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History, Biographical Traits, Ar. (c.



(Continued from page 171).

Bible SOCIETIES.—The British and Foreign Bible Society, was instituted in 1804, for the distinct and exclusive purpose of promoting, to the largest practicable extent, the circulation of the Holy Scriptures, without note or comment, both at home and abroad. The constitution of the Society admits the co-operation of persons of every religious pesuasion, who are disposed to concur in its support. Accordingly, in order to produce the greater combination of zeal, in behalf of the institution, the formation of Auxiliary Societies, in the different counties and populous districts, was agreed upon, to co-operate with the Parent Institution. These Auxiliary establishments, by supplying the demand for Bibles within their sphere of action, it was justly conceived, would leave the society in London more at liberty to attend to the circulation of the Bible in Foreign parts. With this object, a Bible Society was established at Lewes, for the county of Sussex, of which, Thomas Read Kemp, Esq. is the President, the Committee meetings of which are held every two months, alternately, at Lewes and Brighthelmston. Experience, however, having proved, that Auxiliary Societies so formed, were yet unable to ascertain the local wants of particular parts of each county, other associations, to the same effect, were recommended, not only that the poor might the more sufficiently be brought under the more immediate notice of their wealthier neighbours, and their wants, with the greater facility, be discovered, but that they themselves might also be induced to take an extra interest in the circulation of the volume of sacred truths, and become either the purchasers of Bibles at reduced prices, or aid

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the funds by moderate weekly contributions of their own. Impressed with the importance of this suggestion, a meeting of the inhabitants of this town took place at the Old Ship Tavern, on Monday, July the 5th, 1813, when the present Association for Brighthelmston and its vicinity, was the result ; and of which the Rev. R. J., now Doctor Carr, and Dean of Hereford, is the President; N. Kemp, Esq. and the Rev. Dr. Styles, VicePresidents; Messrs. W. Penfold and Grover Kemp, Secretaries ; and W. Wigney, Esq. Treasurer. A Committee of management, consisting of thirty persons, fifteen of the established church, and fifteen dissenters, was also apointed at the same time.

One great object of this association, therefore, was to call forth the exertions of the poor themselves, in promoting the great cause of circulating the Scriptures, and in which, it is gratifying to add, that the just and pious intentions of its institutors, have been most encouragingly successful.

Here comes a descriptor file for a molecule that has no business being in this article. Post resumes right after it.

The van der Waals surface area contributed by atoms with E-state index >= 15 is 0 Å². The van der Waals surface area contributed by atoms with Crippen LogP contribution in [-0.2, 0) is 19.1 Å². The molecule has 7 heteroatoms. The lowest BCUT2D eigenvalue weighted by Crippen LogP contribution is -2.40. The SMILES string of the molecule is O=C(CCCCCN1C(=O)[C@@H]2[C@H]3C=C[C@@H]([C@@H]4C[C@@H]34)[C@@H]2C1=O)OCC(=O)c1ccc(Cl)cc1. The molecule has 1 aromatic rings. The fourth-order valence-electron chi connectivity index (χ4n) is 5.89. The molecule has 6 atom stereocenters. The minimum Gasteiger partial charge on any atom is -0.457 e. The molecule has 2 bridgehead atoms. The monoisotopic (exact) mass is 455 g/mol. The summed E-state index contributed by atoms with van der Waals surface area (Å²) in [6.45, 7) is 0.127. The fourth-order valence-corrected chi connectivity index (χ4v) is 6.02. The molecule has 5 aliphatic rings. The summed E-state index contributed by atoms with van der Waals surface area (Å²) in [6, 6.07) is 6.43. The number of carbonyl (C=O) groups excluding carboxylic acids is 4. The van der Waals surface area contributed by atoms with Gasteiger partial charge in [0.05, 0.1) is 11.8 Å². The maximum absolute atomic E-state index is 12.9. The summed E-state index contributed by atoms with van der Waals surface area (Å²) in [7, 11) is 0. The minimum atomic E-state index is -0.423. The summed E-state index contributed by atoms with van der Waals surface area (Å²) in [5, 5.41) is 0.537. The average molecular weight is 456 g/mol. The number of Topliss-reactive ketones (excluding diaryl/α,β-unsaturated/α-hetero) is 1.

One resolution of this society convenes a general meeting of the subscribers at the Old ship Tavern, every year, for the purpose of auditing the accounts, reporting proceedings, choosing managers, &c.

SOCIETY OF UNITED FISHERMEN.—The Society of United Fishermen, which has his Majesty for its Patron, was instituted in November, 1813, its peculiar objects being to administer to its members, fishermen only, and their families, relief, when required, in cases of sickness; to widows and children: to the superannuated of the fraternity; and to furnish a compensation for losses by casualties, to which, from the nature of their employment, they are often liable.

To entitle themselves to the full benefits of this institution, the subscribers, during nine months of the year, pay one shilling per week, individually, in support of the fund, and one pound annually for every boat.

The donations in support of this society have been considerable ; among a variety of other subscriptions, are the following: --the late Duke of Kent twenty pounds, the late Sir Thomas Bernard, Bart. thirty pounds, the Earl of Egremont, twenty guineas, Lewis Way, Esq. twenty guineas, Earl and Countess Craven, thirty pounds, A. Burt, Esq. ten guineus, Sir R. Burnett, ten guineas, Grefulhe, Esq. ten guineas, Thomas Read Kemp, Esq. ten guineas, N. Kemp, Esq. ten guineas, Philip Mighell, Esq. ten guineas, Rev. W. Marsh, Esq. ten guineas, John Mortłock, Esq. ten guineas, Joseph Reyner, Esq. ten guineas, U. Satteris, Esq. ten guineas, John, Philip, and James Vallance, Esqrs. ten guineas each, W. Wigney, Esq. ten guineas, &c.